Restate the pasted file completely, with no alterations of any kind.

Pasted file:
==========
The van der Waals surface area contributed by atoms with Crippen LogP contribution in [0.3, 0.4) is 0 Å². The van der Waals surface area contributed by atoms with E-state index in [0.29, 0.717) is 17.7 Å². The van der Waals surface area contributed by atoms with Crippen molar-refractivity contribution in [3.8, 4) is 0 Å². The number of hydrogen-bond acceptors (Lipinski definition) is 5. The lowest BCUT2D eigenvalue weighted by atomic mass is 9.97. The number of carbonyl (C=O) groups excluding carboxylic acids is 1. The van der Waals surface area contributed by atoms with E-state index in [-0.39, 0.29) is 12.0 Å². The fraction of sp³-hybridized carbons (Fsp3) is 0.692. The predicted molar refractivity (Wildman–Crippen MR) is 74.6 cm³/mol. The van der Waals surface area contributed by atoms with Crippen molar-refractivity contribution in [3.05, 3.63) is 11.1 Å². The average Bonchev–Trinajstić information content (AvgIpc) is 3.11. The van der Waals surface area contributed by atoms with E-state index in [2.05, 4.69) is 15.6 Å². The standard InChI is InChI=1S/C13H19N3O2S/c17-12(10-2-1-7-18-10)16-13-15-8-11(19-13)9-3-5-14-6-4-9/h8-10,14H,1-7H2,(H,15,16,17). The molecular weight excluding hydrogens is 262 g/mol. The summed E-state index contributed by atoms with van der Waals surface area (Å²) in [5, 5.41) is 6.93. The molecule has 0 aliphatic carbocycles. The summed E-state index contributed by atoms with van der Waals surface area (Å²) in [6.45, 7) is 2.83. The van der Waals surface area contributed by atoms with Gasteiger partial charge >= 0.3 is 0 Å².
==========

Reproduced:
The van der Waals surface area contributed by atoms with Crippen LogP contribution in [0.3, 0.4) is 0 Å². The van der Waals surface area contributed by atoms with E-state index in [0.29, 0.717) is 17.7 Å². The van der Waals surface area contributed by atoms with Crippen molar-refractivity contribution in [3.8, 4) is 0 Å². The number of hydrogen-bond acceptors (Lipinski definition) is 5. The lowest BCUT2D eigenvalue weighted by atomic mass is 9.97. The number of carbonyl (C=O) groups excluding carboxylic acids is 1. The van der Waals surface area contributed by atoms with E-state index in [-0.39, 0.29) is 12.0 Å². The fraction of sp³-hybridized carbons (Fsp3) is 0.692. The predicted molar refractivity (Wildman–Crippen MR) is 74.6 cm³/mol. The van der Waals surface area contributed by atoms with Crippen molar-refractivity contribution in [3.05, 3.63) is 11.1 Å². The average Bonchev–Trinajstić information content (AvgIpc) is 3.11. The van der Waals surface area contributed by atoms with E-state index in [2.05, 4.69) is 15.6 Å². The standard InChI is InChI=1S/C13H19N3O2S/c17-12(10-2-1-7-18-10)16-13-15-8-11(19-13)9-3-5-14-6-4-9/h8-10,14H,1-7H2,(H,15,16,17). The molecular weight excluding hydrogens is 262 g/mol. The summed E-state index contributed by atoms with van der Waals surface area (Å²) in [5, 5.41) is 6.93. The molecule has 0 aliphatic carbocycles. The summed E-state index contributed by atoms with van der Waals surface area (Å²) in [6.45, 7) is 2.83. The van der Waals surface area contributed by atoms with Gasteiger partial charge >= 0.3 is 0 Å².